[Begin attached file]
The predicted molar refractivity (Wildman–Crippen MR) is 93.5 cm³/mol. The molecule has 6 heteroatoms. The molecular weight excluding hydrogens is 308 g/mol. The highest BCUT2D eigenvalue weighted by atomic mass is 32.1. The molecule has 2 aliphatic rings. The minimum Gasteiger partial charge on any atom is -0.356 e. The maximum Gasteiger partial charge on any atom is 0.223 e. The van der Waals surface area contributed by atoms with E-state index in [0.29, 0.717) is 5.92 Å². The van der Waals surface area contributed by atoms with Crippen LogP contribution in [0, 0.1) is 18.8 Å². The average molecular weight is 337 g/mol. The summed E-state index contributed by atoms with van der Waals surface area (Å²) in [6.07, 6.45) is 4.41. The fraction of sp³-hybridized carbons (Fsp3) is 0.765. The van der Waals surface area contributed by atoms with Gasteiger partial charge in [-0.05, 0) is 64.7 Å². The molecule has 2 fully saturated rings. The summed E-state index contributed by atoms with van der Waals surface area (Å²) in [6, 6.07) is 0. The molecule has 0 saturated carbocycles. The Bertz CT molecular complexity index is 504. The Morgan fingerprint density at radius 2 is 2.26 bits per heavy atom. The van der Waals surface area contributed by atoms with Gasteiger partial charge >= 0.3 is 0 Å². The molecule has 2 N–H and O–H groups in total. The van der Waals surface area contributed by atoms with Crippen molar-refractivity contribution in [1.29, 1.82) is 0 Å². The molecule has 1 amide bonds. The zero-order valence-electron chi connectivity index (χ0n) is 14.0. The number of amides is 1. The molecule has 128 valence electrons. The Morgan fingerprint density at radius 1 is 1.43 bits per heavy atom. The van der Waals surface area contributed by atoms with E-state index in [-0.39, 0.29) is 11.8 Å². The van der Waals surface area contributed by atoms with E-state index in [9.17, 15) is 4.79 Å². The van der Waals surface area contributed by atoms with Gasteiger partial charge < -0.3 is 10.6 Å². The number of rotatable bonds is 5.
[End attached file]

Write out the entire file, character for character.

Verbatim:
The predicted molar refractivity (Wildman–Crippen MR) is 93.5 cm³/mol. The molecule has 6 heteroatoms. The molecular weight excluding hydrogens is 308 g/mol. The highest BCUT2D eigenvalue weighted by atomic mass is 32.1. The molecule has 2 aliphatic rings. The minimum Gasteiger partial charge on any atom is -0.356 e. The maximum Gasteiger partial charge on any atom is 0.223 e. The van der Waals surface area contributed by atoms with E-state index in [0.29, 0.717) is 5.92 Å². The van der Waals surface area contributed by atoms with Crippen LogP contribution in [0, 0.1) is 18.8 Å². The average molecular weight is 337 g/mol. The summed E-state index contributed by atoms with van der Waals surface area (Å²) in [6.07, 6.45) is 4.41. The fraction of sp³-hybridized carbons (Fsp3) is 0.765. The van der Waals surface area contributed by atoms with Gasteiger partial charge in [-0.05, 0) is 64.7 Å². The molecule has 2 fully saturated rings. The summed E-state index contributed by atoms with van der Waals surface area (Å²) in [6, 6.07) is 0. The molecule has 0 saturated carbocycles. The Bertz CT molecular complexity index is 504. The Morgan fingerprint density at radius 2 is 2.26 bits per heavy atom. The van der Waals surface area contributed by atoms with Gasteiger partial charge >= 0.3 is 0 Å². The molecule has 2 N–H and O–H groups in total. The van der Waals surface area contributed by atoms with Crippen molar-refractivity contribution in [1.29, 1.82) is 0 Å². The molecule has 1 amide bonds. The zero-order valence-electron chi connectivity index (χ0n) is 14.0. The number of amides is 1. The molecule has 128 valence electrons. The Morgan fingerprint density at radius 1 is 1.43 bits per heavy atom. The van der Waals surface area contributed by atoms with E-state index in [-0.39, 0.29) is 11.8 Å². The van der Waals surface area contributed by atoms with E-state index in [9.17, 15) is 4.79 Å². The van der Waals surface area contributed by atoms with Gasteiger partial charge < -0.3 is 10.6 Å². The number of rotatable bonds is 5.